Last year I reviewed the novel Star Wars: Queen’s Shadow by E.K. Johnston (author of Star Wars: Ahsoka) and admitted that while I found it to be well-written, it just wasn’t for me. In the two decades since Star Wars: Episode I – The Phantom Menace first hit theaters, I’ve never found myself wanting to spend much more time with Padmé Amidala and her handmaidens, and that book was almost entirely dedicated to those characters’ experiences between the Episodes II and III of the larger Star Wars saga.
Now Johnston has penned a sequel/prequel to Queen’s Shadow entitled Star Wars: Queen’s Peril, which rewinds time a few years to period prior to the events of The Phantom Menace, as Padmé is being elected queen of Naboo. This effort is shorter and breezier than its predecessor, and offers the writer an opportunity to play with more moving pieces than that book, but it also sacrifices quite a bit of narrative cohesion in exchange.
We follow Padmé’s head of security Quarsh Panaka as he recruits all of her handmaidens, and then we get to know all of their individual quirks and personality traits as they learn to get along with the newly elected queen and each other. They formulate and execute their own decoy strategies, often to Panaka’s frustration, and attend to their governmental duties, all while navigating the difficulties and drama of being a teenage girl– right down to the nitty-gritty biological challenges that period of one’s life would present (pun intended).
Fortunately for the entertainment value of this particular novel, Johnston also periodically checks in with other active players on the galactic scene in the months leading up to Episode I, including Senator Sheev Palpatine and Jedi Knights Qui-Gon Jinn and Obi-Wan Kenobi, among others I won’t spoil here. These interludes go a long way in helping to keep the book from being as dry and uneventful as Queen’s Shadow was, while simultaneously setting up the dominoes we know will eventually fall later on in the timeline.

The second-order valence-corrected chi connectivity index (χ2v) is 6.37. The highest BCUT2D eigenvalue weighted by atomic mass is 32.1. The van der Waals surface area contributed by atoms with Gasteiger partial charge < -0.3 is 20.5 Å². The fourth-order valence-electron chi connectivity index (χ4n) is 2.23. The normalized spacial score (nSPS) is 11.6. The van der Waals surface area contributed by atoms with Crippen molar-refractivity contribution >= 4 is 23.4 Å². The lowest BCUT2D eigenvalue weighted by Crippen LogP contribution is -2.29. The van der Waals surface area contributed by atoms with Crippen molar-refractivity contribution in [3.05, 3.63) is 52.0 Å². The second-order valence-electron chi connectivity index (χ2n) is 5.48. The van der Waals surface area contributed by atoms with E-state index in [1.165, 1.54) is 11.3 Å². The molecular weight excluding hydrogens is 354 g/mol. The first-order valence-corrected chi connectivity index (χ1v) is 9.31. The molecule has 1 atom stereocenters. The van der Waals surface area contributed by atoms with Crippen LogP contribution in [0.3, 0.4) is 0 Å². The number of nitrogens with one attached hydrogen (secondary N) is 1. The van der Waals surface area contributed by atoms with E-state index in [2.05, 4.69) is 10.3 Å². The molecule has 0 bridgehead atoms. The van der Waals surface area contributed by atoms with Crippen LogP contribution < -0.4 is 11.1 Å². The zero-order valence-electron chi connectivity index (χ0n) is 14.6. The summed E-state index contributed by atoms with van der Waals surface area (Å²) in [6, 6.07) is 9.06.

Disappointingly, a little over halfway through Star Wars: Queen’s Peril, the story catches up with the beginning of The Phantom Menace and what follows becomes merely a half-hearted episodic recontextualization of moments and scenes from that film, interspersed with a similarly undercooked examination of what life was like for Naboo citizens and state officials in the internment camps set up by the Trade Federation during its occupation of the planet. Consequently, the finished book feels more like an outline for itself than a truly fleshed-out novel. I wouldn’t necessarily fault the author for succumbing to this pitfall, however, as I’m already beyond impressed at the sheer amount of content she’s managed to wring out of what amounted to a handful of seemingly identical background characters initially invented to serve as body-double duplicates of Natalie Portman.
I also want to note that this book deals with some mature themes (like the PTSD after-effects of torture) and on one occasion uses language that I wouldn’t have expected to see in any Star Wars novel, let alone one that is ostensibly directed at young adults. For that reason I would probably recommend it to older teens and above, but only ones who are already deeply invested in Padmé and her royal entourage and want to learn even more about what makes them tick than they discovered in the previous entry. Though it gets off to a decent start before devolving into an alternate-perspective rehash of Episode I, as a whole Star Wars: Queen’s Peril ultimately feels like a mish-mash of lackluster ideas that struggle to make some of the franchise’s blandest characters interesting.
Star Wars: Queen’s Peril is available as of Tuesday, June 2 wherever books are sold.
Mike serves as Laughing Place’s lead Southern California reporter, Editorial Director for Star Wars content, and host of the weekly “Who’s the Bossk?” Star Wars podcast. He’s been fascinated by Disney theme parks and storytelling in general since a very young age and resides in Burbank, California with his beloved wife and cats.